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Wild Food

4.09  ·  Rating details ·  81 Ratings  ·  8 Reviews
Ray Mears has travelled the world to see how native people manage to live on just what nature provides. What's always frustrated him is not knowing how our own ancestors fed themselves--and what we could learn about our own diet. We know they were hunter-gatherers, but noone has been able to tell what they ate day to day. How did they find their calories, week in week out ...more
Paperback, 265 pages
Published July 1st 2008 by Hodder & Stoughton (first published January 1st 2007)
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This is a book I’ve wanted to read for some time, since watching the television programme of the same name that this accompanies; featuring stunning cinematography and the bushcraft know-how of Ray Mears in collaboration with the specialist knowledge of my colleague Gordon Hillman. I have to start out by echoing what other reviewers have pointed out and saying that I have the hardback edition of this book and it definitely could have used better editing. Words run into each other, typos, the occ ...more
Emma Cooper
Jan 11, 2010 rated it really liked it
I’ve got the hardback edition, although a paperback has subsequently been published. I only hope they spent more time editing the text for the paperback, because the hardback text is littered with sentences that don’t end and words that run into each other. It doesn’t make for easy reading at times. The photos are good, though, and a real plus point.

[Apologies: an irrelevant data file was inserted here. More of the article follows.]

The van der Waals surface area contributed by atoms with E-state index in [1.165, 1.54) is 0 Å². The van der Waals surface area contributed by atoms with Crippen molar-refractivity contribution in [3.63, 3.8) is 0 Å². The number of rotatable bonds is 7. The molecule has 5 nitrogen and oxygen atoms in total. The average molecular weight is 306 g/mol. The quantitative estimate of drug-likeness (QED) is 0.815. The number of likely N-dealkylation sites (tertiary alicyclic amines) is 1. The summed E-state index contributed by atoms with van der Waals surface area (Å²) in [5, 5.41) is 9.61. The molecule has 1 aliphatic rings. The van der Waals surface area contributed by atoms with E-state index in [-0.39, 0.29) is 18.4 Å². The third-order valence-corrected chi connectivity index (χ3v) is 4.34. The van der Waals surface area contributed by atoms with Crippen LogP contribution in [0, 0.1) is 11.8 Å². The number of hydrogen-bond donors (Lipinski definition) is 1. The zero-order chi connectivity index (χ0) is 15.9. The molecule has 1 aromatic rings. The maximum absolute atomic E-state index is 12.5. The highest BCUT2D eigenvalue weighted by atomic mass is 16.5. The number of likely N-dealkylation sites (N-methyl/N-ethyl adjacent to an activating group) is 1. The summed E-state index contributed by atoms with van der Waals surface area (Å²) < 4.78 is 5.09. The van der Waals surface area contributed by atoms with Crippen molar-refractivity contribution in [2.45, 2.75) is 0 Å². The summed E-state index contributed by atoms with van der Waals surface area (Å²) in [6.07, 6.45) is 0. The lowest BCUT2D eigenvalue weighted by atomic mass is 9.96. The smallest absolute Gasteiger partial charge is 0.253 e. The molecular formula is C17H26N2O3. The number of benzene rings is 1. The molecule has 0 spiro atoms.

The book is divided into two sections. In the first, Ray Mears looks at existing hunter gatherer communities and tries to extrapolate what life migh
Sep 15, 2014 rated it it was ok
Not written/edited terribly well at all..good to have a flick through I guess. Was sort of expecting a wild food type guide but this isn't really one of them - section with plants grouped by families was of some help though.

Occasionally really, really condescending / racist tone taken when writing about Australian Aboriginal/ indigenous people -

'...problems that exist with other indigenous groups around the world, which also have an instinctive desire for plentiful fat and sugar, and so are tem
Kim Annabella
Aug 27, 2008 rated it really liked it
Combining two of my favourite things, ray mears & food.

Ray Mears is a real man in a world of insipid youths. He builds fire with his bare hands, you can drop him anyplace in the world & have him survive plus he is entirely affable & charming. I like to fantasize that ray & I live on a deserted island in a house he built out of coconut palms. He makes spoons all day while I sunbathe. It's going terribly well.

My only complaints about this book is that there aren't enough photo's
Jack Bates
Mar 12, 2016 rated it it was amazing
I bought this as part of my research for something I was writing. I'd watched the series (and loved it, OMG, Ray and Gordon, best team ever) and the book is equally fascinating. If you've ever wondered where your hunter-gatherer ancestors got their carbs, this explores the possibilities.
*spends several weeks processing acorns*
Jan 20, 2013 rated it it was ok  ·  review of another edition
peh irrelevant for here. Nothing new really. Rural Australia and rural england are poles apart. They have rural greenery and in a real emergency looting, here, we are just a long way from anywhere with the worst soil in the world. Nope I dont recommend looting by the way (for the kiddies at home)
Jun 06, 2009 is currently reading it
by Ray Mears AND Gordon Hillman
Sep 24, 2008 rated it liked it
difficult read, good to flick through
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